Thoughtfulness is about thinking of nice things to do for others, and then doing them. And there is nothing like a close, loving friendship.

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Weddings vs. Marriages: Why I Don’t Hate Kim Kardashian

My parents, for better or for worse, have been married for thirty years. My father thinks about marriage as a life-long commitment to a person you choose to love every day. I have never thought about my wedding, or valued large weddings. I have never thought about what engagement ring I would like. I only ever thought about the man.

So I had a visceral reaction when I found out Kim Kardashian was getting a divorce after 72 days of marriage. Why? Because her wedding/fundraiser makes a mockery of the institution of marriage? Because hundreds of thousands of young women watched a woman get married for money and fame instead of love?

No. I was disgusted because I totally fell for it. I was genuinely happy for her. She seemed like an insecure, misguided, beautiful, imperfect human being. It seemed as though she fell in love with someone she truly appreciated and cherished and that she was confronting some important issues from her childhood in the process of committing to him. Why else would one televise something as private as a romantic courtship?

Looking back, the Kardashian wedding/fundraiser was only a symptom of the problem. She is not destroying marriage. She’s just one person, and she is so highly scrutinized, she must live in terror of any missteps. Hers wasn’t even the shortest celebrity “marriage”, by far.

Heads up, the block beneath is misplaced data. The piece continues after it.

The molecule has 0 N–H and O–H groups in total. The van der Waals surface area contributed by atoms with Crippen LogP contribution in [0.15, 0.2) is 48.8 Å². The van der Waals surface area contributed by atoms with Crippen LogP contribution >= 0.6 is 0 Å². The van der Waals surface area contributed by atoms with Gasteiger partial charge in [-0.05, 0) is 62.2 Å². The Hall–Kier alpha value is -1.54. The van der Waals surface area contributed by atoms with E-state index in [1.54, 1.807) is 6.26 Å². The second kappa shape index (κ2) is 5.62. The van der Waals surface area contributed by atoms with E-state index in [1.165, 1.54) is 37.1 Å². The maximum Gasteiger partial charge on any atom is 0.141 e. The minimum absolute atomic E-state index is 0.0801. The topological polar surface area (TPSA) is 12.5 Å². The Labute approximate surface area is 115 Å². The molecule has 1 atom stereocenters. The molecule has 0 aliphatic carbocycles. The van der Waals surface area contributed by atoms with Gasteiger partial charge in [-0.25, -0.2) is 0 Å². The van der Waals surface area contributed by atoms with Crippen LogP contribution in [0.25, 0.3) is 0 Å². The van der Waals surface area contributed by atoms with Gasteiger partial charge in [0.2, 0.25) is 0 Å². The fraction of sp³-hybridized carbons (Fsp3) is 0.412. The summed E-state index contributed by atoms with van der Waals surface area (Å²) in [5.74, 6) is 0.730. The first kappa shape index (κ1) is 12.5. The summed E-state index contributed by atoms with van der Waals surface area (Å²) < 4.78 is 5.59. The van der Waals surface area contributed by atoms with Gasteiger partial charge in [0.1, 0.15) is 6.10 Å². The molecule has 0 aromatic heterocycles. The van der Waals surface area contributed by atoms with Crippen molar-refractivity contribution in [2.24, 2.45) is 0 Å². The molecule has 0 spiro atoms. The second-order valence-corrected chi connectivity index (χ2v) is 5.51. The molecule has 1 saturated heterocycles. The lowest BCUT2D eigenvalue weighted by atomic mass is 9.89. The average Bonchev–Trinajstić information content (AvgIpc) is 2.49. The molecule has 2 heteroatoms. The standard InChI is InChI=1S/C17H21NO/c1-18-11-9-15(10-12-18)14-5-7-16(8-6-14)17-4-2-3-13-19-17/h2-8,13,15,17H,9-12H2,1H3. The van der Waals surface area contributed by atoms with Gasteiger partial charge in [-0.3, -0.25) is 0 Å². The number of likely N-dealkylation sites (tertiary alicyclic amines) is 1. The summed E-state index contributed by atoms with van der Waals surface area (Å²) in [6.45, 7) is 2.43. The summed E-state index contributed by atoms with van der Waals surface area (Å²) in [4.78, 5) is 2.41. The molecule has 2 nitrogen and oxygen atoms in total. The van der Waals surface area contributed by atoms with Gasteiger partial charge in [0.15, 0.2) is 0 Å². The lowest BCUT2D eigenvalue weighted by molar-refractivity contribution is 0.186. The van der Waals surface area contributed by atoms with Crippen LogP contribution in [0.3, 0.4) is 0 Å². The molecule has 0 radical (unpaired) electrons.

The metamorphosis of the institution of marriage is just a symptom. So are the excesses of the wedding industry. The disease is the rampant materialism that has come to define America.

More and more, I see celebrities and role models who focus on the wedding instead of on marriage. I fear for our children, and especially our daughters, when I see the messages they will receive from cradle to tomb about what appropriate behavior is for a woman, how she should express her morals and values, and what those morals and values should be.

What kind of message does this wedding obsession (as opposed to a desire for marriage) send about what defines women? It’s not a good one. It reinforces the idea that women are shallow and superficial. It encourages the myth that throwing a lavish party is a reasonable, desired, and necessary act for all committed couples.

It suggests that those who choose to invest their money in a down-payment for a house, a trip around the world, or a child’s education (instead of a one-day celebration) are the unreasonable ones. It suggests that one day (the wedding) is more fun and important than what you will build every day for the rest of your lives together (marriage).

But women are not the only ones to be blamed for their desire for lavish wedding spending.

I trace the idea that materialism and consumption represent love to the creation of the market for engagement rings. In the 1930’s, DeBeers, the famous diamond company, singlehandedly created the market for diamond engagement rings. To combat twenty years in decreased sales, DeBeers launched their “A Diamond is Forever” campaign. They sold women the idea that you are not loved unless your future husband puts a diamond on your finger. The campaign was wildly successful, and most women today cannot imagine becoming engaged or married without a diamond.